You may think that beer hinders scientific endeavours (and it probably does in most cases), but the guys at Molecular Expressions have used high tech microscopes to take pictures of a wide variety of images of beers from around the world. They also have a selection of cocktail images if that is more your style.

Here is a sample of my poison of choice VB seen in a different way.

You may have seen Newton fractals like the following image.

The image comes from the formula z^3-1=0. When this fomula is plotted to the complex plane it has 3 distinct roots or possible values for z that satisfy the equation. Each “pixel” (or location in the 2D complex plane) of the image is set to the initial z complex number value at that coordinate and then iterated through the root finding method equation. The resulting pixel colors form a basin of attraction. Each pixel is colored red, green or blue depending on which root it finds. Points close to the target roots (or “zeroes”) are surrounded by a single color, but when there is an edge between two roots the surprisingly complex structures emerge. The process to find the roots is called Newton’s Method hence the name Newton Fractals.

A much more pleasing coloring method is to map how long it takes the iteration to reach a target root. The iteration count is mapped to a color palette and then plotted. This results in images like the following which uses the formula z^8+15z^4-16=0.

Since Newton many other mathematicians have devised other formulas to solve the problem of finding multiple roots to polynomial equations. These can also be used in a similar way to generating the Newton Fractals to create new and unique images.

Halley Fractals

Halley’s Method from Edmund Halley (yes, he did more than work out the orbit of that comet) gives Halley Fractals like the following samples.

There are a whole family of fractal images to be discovered by using these various methods to find the roots of polynomial equations. None of these methods were ever originally intended to be used for fractals, but thanks to the discoverers fractal enthusiasts have another wide range of images to explore.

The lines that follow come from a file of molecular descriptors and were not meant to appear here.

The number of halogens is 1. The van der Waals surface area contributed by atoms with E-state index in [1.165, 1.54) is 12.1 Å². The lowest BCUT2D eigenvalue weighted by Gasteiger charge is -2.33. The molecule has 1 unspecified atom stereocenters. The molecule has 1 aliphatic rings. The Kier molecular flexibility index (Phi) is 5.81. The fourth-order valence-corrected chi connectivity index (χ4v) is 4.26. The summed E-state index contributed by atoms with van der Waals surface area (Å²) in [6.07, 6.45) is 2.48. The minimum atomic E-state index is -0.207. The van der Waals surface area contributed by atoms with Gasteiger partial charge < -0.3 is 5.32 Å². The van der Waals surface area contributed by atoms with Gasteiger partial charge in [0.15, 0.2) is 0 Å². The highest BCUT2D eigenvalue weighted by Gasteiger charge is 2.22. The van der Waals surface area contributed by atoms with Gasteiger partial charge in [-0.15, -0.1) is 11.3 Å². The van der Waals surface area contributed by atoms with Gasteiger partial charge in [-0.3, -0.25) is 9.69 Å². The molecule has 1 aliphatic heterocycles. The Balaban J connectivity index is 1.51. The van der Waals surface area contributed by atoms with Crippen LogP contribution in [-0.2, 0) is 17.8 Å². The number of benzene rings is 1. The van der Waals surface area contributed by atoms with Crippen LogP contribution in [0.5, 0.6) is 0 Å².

Thanks go out to Florian Brucker and Simon Tatham whose websites helped me to get the hang of these formulas.

Special thanks must also go to the amazing WolframAlpha website that is a front end to the power of Mathematica which helped invaluably in finding roots, derivatives and second derivatives of the equations necessary to be able to create the above images. I have always been impressed with Mathematica when I have had a chance to use it but it is a rip off so I am glad that they decided to put the power into their online version.

All of the above images and videos were created with Visions Of Chaos.

I have been playing around with ways of pulling colors from images or photos and using them to create color palettes in Visions Of Chaos.

Here is a screenshot of the interface.

The basic steps used in selecting the color shades are;
1. Count all colors in the image and keep track of how many times each color appears.
2. Sort the colors into a histogram. Sorting can be based on the frequency the colors appear (from least occuring to most occuring), brightness, RGB components, YUV components or HSL components.
3. Select 16 colors across the histogram. At this stage I select 16 colors as an even spread across the entire histogram.
4. Combine the 16 shades into a 256 color palette.

Which when applied to a Mandelbrot image gives the following result.

Here is the same fractal with palettes created from a photo of trees, a glass of beer and clouds on an overcast day.

Creating color palettes by hand is not easy, so this method allows anyone with a camera (or access to google images search) to take a snapshot and extract a color palette. It doesn’t always result in a pleasing color palette, but there are surprising results that pull out colors you would not expect existed in the original images.